Organization of the Woman's Association (WA) dates from Church Union in 1925. However, there were Ladies Aid Societies in many congregations before this time. "The purpose of the organization was to deepen the spiritual life of the women of the Church and to promote a program of Christian fellowship and service, personal evangelism, and stewardship. This was defined as assistance to the local minister, visitation, promotion of Christian education in the home and Sunday school, and general oversight of the furnishing of the manse." (Victoria University Archives, Administrative history of the WA).

Unlike other organizations within the Church, the Woman's Association was first formed on a local congregational and Presbyterial level. The Dominion Council of the Woman's Association was established in 1940, with a full-time Executive Secretary being appointed in 1953.

In 1956, the Council co-operated in the work of the Commission to Study Women's Work and in 1962 the Council was dissolved. This was part of the larger re-structuring of the Church, which saw the demise of the Women's Missionary Society and the Woman's Association and the formation of the United Church Women as the new organization for all women in the Church.

The whereabouts of many of the records of the Women's Association and the previous Ladies Aid Society are unknown; however, the Board and Committee records of the congregation demonstrate the extensive involvement of this organization within the life of Cochrane Street church. The annual reports of the congregation give a summary of the work of the organization until 1962 when it was superseded by the United Church Women.

Terra Nova Presbytery of the United Church of Canada

  • Corporate body
  • 1968-1992

In 1968 the Presbyteries of the Newfoundland Conference were consolidated into three administrative units: Avalon, Terra Nova and Humber Presbyteries. Terra Nova Presbytery was formed from the eastern part of Grand Falls Presbytery and the western part of Bonavista - Burin Presbytery. This was done in order to take advantage of the new network of roads that had been built in the interior of the province.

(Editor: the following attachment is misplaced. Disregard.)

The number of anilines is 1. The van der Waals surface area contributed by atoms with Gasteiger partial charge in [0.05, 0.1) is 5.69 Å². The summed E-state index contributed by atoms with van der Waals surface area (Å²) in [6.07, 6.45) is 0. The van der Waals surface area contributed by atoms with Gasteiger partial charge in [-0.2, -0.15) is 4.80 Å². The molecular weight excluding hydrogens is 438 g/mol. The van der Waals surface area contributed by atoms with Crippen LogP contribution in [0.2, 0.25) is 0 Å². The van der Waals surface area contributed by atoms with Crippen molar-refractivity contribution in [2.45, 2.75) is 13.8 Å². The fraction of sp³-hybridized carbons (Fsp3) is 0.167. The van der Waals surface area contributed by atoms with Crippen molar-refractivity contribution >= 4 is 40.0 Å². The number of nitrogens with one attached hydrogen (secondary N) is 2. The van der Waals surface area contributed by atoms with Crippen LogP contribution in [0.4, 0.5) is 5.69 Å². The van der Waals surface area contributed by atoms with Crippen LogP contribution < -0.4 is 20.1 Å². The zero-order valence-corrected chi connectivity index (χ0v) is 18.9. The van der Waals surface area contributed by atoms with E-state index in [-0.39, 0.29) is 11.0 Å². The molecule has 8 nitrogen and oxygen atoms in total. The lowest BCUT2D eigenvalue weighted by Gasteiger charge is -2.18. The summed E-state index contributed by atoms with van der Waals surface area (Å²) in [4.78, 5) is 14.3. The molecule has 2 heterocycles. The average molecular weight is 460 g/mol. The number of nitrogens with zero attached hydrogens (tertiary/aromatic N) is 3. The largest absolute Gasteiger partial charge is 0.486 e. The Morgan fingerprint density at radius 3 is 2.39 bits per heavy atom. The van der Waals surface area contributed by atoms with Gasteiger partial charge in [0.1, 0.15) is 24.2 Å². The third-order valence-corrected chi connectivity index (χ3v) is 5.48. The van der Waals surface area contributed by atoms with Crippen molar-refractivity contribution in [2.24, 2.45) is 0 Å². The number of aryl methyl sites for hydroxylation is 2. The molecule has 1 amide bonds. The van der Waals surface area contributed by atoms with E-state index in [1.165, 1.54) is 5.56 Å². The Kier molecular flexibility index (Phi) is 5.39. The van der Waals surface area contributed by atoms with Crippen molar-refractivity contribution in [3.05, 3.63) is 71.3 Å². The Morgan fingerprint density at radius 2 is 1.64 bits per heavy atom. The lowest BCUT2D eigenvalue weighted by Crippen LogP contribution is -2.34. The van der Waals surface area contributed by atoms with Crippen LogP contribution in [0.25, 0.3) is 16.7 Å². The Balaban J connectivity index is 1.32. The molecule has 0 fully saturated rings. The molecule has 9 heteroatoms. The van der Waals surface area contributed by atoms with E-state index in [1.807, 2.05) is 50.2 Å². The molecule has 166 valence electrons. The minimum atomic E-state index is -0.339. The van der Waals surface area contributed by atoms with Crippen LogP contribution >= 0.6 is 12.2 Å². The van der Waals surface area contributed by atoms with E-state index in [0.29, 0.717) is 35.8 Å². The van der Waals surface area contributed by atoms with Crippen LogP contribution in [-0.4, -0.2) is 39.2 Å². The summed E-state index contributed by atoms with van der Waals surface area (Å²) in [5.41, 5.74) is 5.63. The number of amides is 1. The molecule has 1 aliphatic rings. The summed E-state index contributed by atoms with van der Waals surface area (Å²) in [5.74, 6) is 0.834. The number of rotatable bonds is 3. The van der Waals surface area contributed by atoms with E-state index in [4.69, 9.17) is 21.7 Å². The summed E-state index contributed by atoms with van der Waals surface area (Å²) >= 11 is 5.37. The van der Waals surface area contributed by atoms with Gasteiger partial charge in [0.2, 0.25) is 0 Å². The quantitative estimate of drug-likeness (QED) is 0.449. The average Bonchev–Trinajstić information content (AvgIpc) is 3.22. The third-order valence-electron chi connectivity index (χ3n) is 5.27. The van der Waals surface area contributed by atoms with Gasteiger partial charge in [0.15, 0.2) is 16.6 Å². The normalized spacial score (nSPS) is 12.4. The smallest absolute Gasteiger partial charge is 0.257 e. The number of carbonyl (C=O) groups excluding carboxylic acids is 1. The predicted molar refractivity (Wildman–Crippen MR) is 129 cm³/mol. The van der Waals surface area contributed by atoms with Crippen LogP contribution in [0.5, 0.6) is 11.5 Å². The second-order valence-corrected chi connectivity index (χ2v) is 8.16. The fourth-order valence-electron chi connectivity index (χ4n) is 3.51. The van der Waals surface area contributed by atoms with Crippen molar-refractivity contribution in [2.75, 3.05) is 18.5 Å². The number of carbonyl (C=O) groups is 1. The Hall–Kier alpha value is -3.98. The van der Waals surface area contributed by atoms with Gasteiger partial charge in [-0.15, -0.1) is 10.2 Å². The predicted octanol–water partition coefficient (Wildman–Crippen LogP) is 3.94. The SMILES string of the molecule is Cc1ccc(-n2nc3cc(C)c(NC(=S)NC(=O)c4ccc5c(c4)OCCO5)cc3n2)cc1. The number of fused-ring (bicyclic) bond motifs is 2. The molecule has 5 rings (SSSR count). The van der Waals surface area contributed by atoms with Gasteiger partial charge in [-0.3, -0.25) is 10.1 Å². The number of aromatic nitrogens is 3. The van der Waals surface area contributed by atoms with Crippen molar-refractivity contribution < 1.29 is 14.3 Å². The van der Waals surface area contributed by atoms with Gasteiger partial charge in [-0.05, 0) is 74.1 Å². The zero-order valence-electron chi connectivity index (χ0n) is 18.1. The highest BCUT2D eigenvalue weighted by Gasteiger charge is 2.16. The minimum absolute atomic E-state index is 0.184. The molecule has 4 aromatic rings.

In 1992 the Conference was divided into two Districts, with the East District taking in Port Blandford pastoral charge and areas east, and the West District including Glovertown and areas west. Terra Nova Presbytery was divided between the two Districts.

Labrador Presbytery of the United Church of Canada

  • Corporate body
  • 1974-1992

From the time of Church Union in 1925 until 1962, Labrador had come under the care of the St. John's Presbytery, chiefly as a series of mission stations. In 1962 responsibility for the Labrador pastoral charges was transferred to Grand Falls Presbytery. In 1968, as part of the larger reorganization of the Newfoundland Conference, the Labrador pastoral charges were transferred to Humber Presbytery where they formed a Labrador Zone. In 1978 Labrador Zone was joined with neighbouring parts of the Quebec - Sherbrooke Presbytery of the Montreal - Ottawa Conference to become a separate Presbytery. Labrador Presbytery became part of the West District in 1992.